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Zen Lounge Comes to Burlington

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Published December 17, 2013 at 6:34 p.m.


Burlington’s Lift lived and died as a pelvis-grinding nightclub. But the new bar and lounge to replace it will have a different vibe. Longtime event producer and DJ Robert Rapatski wants Zen Lounge to appeal to “the thirties-to-fifties crowd,” he says. “People working in the community can come enjoy a nice, relaxed place — enjoy a good drink, maybe a little bit of food and some music.”

Bamboo floors will be part of the club’s new Asian ambiance, which Rapatski says was partly inspired by Tao Nightclub in Las Vegas. Plans for the light food menu haven’t yet solidified, but Rapatski is considering having a chef roll sushi to order. Other possibilities include snacks such as edamame and miso or hot-and-sour soup.

Rapatski has worked with mixologist Bobby Chompupong, owner of Bangkok Bistro on the Hill, to create drinks suited to the Eastern theme that hit numerous flavor profiles, from sweet to spicy. Chompupong’s creative cocktails will include the Lotus, a combination of Stolichnaya Razberi and Chambord flavored with Thai basil, lemon and a splash of cranberry; and the Forbidden Fruit, made with plum sake, lime, vodka and passionfruit topped with Champagne.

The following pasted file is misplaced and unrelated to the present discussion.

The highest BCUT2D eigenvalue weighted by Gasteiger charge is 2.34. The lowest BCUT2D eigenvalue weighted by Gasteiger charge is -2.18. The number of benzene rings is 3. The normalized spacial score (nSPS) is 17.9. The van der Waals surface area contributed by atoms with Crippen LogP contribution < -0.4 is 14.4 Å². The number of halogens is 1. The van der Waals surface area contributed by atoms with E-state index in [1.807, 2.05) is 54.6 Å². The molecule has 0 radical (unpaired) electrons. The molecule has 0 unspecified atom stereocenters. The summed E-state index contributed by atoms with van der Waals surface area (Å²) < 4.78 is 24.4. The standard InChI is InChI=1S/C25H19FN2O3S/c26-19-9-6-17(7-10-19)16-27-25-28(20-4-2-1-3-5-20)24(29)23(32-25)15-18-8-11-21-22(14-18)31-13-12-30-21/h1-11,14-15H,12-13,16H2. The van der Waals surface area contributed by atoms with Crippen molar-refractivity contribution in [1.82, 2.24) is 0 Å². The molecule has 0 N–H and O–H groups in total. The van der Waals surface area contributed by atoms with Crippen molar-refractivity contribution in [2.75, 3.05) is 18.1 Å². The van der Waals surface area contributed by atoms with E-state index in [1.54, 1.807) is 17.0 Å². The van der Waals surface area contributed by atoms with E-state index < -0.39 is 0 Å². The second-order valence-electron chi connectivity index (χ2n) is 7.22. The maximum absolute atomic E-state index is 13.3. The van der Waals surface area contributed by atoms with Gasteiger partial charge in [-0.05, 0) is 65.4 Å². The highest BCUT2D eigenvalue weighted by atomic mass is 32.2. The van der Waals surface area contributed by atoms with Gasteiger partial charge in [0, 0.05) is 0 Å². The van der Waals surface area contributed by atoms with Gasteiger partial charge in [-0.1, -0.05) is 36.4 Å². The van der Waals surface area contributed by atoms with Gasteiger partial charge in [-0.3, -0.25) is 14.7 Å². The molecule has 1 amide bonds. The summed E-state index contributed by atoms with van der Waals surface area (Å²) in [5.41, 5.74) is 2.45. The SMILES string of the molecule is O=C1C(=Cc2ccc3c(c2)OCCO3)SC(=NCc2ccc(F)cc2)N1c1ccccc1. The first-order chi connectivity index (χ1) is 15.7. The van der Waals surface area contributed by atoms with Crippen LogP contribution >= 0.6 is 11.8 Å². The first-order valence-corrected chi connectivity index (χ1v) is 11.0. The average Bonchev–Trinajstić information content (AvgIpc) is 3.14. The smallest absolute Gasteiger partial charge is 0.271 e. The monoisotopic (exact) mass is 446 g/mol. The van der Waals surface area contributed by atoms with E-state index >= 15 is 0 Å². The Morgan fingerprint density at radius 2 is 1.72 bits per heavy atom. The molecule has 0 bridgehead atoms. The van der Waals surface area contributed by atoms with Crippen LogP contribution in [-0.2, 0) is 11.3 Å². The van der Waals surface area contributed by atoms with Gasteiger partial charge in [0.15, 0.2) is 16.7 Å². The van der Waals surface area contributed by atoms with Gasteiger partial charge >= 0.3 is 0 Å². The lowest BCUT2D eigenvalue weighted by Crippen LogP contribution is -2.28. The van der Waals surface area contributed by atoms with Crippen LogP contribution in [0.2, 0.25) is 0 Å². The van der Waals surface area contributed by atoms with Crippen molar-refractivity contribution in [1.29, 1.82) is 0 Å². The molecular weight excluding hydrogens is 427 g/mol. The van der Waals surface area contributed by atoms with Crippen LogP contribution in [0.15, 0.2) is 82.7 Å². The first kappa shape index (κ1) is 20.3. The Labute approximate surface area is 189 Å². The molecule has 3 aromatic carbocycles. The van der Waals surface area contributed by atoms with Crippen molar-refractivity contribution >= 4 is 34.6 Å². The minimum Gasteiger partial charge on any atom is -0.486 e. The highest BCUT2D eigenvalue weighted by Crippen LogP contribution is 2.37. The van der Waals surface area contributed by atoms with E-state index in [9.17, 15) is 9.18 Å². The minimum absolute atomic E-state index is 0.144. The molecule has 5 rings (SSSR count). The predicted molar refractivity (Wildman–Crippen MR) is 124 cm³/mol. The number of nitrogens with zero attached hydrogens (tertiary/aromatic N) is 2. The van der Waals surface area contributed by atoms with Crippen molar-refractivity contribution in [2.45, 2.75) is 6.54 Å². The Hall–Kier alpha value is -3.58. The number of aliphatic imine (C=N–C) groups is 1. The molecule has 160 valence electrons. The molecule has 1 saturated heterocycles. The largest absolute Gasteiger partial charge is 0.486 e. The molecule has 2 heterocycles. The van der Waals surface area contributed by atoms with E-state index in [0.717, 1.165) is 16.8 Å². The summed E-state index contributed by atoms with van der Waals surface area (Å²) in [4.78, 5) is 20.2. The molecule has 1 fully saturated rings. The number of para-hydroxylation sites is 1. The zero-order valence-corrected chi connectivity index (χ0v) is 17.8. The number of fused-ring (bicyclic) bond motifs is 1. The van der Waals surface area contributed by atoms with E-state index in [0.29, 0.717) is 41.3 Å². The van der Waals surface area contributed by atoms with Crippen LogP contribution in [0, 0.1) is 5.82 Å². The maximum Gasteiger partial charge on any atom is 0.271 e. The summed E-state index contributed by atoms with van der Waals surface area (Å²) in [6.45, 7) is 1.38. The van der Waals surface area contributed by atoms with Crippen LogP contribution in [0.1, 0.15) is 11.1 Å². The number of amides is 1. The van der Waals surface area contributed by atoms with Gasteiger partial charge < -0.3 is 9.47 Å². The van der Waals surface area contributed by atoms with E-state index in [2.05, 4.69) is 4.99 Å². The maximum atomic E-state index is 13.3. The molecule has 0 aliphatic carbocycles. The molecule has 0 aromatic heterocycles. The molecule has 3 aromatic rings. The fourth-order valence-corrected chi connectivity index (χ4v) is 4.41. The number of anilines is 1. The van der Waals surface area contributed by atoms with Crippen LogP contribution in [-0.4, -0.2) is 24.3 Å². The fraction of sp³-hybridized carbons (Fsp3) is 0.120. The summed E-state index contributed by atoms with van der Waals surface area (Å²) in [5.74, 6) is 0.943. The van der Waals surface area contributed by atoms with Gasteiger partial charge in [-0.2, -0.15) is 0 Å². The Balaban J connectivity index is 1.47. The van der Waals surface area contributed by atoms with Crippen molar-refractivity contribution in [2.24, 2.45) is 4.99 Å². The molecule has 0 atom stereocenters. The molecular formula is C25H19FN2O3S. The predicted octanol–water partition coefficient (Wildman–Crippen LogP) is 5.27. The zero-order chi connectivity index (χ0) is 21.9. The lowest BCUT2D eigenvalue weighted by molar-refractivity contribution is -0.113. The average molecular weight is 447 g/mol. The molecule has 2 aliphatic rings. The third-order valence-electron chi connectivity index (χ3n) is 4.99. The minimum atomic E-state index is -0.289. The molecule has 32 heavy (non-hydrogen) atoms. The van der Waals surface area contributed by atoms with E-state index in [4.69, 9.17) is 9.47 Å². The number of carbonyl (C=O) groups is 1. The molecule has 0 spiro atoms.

For those who want to feel the heat, Chompupong created the Akuma, named for the Japanese demon. Ginger beer, silver tequila, fresh lime and chile powder go into the drink. Bottle service will include sake, wine and champagne.

On the weekends, Zen Lounge will open early in the evening for local, regional and name acts. Later, “high-energy dance music” will take over. Rapatski plans old-school mashups on Thursdays and foresees karaoke and salsa nights soon.

When it comes to the club’s décor, Rapatski says he wants to “let the mystique bubble a little,” but reveals that there will be Asian-style paintings on the walls and a giant Buddha behind the bar, along with a mosaic of broken mirrors. Locals can see for themselves at the opening, which Rapatski plans for right after Christmas, around December 27.

The original print version of this article was headlined "Eastern Promise"